Tag Archives: E.A. Milne Centre for Astrophysics

Solving the mystery of nitrogen throughout the Universe

A spiral galaxy’s brights and darks

Researchers in the E.A. Milne Centre for Astrophysics at the University of Hull have made a breakthrough in solving the mystery of the origin of nitrogen, one of the most important elements for life in the Universe.

The study, led by Dr Marco Pignatari with Professor Brad Gibson, PhD student Chris Jordan and scientists from across the world, analysed fossils of stars that died before the Sun was formed, to discover how nitrogen was produced.

The research is published in the leading academic journal, Astrophysical Journal Letters.

Dr Pignatari said, “Nitrogen is an element fundamental for our life, but we do not yet have a good understanding of how it was made in stars in different epochs of the Galaxy.”

“Furthermore, its isotopic composition observed in the solar system does not match with what theoretical stellar models have predicted so far. We were clearly missing something, it was a mystery.”

The work of the research team may have finally solved this unknown.

Over the last 30 years, a huge number of different types of anomalous dust particles have been identified in old pristine meteorites. Their chemical composition, analysed in a laboratory, found that it does not belong to the solar system.

The analysis of the unknown particles suggested that the small grains originate from a time before the Sun (presolar), and condensed around old stars that died.

Pre-solar grain

A presolar silicon carbide grain mounted on a gold foil. Credit: R. Trappitsch, Chicago Center for Cosmochemistry, The University of Chicago

Because of their peculiar abundance, some of this dust has been identified as relics of ancient massive supernovae – massive explosions of stars.

The interpretation of their signatures can provide the most direct information about how these spectacular explosions work.

The analysis of the presolar dust not only gave the researchers insight into supernova explosions, but also what happened to their parent star before the explosion.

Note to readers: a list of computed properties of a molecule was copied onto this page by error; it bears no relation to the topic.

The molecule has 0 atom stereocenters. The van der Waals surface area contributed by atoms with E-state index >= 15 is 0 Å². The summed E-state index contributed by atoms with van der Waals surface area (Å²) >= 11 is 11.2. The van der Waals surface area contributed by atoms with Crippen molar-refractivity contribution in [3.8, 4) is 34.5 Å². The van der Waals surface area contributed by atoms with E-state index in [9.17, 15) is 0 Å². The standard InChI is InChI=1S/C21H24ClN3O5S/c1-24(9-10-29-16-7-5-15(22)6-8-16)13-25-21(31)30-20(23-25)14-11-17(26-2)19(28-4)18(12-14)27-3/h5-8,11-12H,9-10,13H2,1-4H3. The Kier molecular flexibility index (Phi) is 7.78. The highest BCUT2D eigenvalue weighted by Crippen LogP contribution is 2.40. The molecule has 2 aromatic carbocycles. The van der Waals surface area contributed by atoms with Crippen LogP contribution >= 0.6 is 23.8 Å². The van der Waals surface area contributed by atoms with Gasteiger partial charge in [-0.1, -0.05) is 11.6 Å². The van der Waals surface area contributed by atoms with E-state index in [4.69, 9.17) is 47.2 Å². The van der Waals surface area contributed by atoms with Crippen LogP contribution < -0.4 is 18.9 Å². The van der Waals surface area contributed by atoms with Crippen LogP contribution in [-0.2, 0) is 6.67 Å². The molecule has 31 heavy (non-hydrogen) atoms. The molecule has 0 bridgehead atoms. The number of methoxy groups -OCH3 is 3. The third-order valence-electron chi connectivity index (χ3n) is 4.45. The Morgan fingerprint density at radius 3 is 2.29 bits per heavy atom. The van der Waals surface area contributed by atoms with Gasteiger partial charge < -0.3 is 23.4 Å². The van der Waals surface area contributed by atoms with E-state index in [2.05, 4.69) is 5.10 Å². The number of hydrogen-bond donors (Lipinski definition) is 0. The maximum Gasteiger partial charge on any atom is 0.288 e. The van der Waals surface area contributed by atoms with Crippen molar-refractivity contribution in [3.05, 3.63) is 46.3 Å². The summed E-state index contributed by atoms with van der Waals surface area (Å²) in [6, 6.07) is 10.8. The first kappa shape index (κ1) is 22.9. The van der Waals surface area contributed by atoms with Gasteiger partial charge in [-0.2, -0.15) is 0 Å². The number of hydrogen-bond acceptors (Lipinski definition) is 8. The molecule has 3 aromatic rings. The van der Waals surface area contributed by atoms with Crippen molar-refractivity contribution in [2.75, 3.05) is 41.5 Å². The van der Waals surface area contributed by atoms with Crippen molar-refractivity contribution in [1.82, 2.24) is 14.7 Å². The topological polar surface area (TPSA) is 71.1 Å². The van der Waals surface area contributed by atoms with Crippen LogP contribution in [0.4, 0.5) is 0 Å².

The conditions in these stars were found to be more extreme and complicated than what was expected, with mixtures of hot stellar matter with colder material coming from the outside.

Pignatari said, “It is like dropping cold water on a frying pan just out from the cooking plate. Something similar happened in stars, allowing nuclear reactions to make a lot more nitrogen, including its more elusive and rare stable isotope. This is exactly what is needed to explain observations, in the early galaxy and in the solar system.”

Dr Pignatari believes these exciting first results are just the beginning, and more research and new discoveries will continue at the E.A. Milne Centre.

Dr Pignatari said, “Presolar grains have much more to tell about supernovae and what elements they made. They gave us a lead to follow, and at the Milne Centre we will pursue that lead until the end of the trail.”

Top image: Hubble sees a spiral galaxy’s brights and darks. Image credit: ESA/Hubble & NASA and S. Smartt (Queen’s University Belfast); Acknowledgement: Robert Gendler

Launch of new astrophysics centre at University of Hull

A hungry starburst galaxy. Credit: ESA/Hubble & NASA

This article was originally published by the University of Hull’s press office.

Cutting-edge research in astrophysics has been given a major boost with the opening of a dedicated centre at the University.

The E.A. Milne Centre for Astrophysics, named in honour of the Hull-born physicist and mathematician Edward Arthur Milne, will officially open this week.

Around a dozen members of the astrophysicist’s family have travelled from across the world to be in Hull for the opening, on Friday.

The centre’s aim is to take a fresh and dynamic approach to the big questions that have fascinated humankind for thousands of years.

Arthur Milne aged around 30

Arthur Milne aged around 30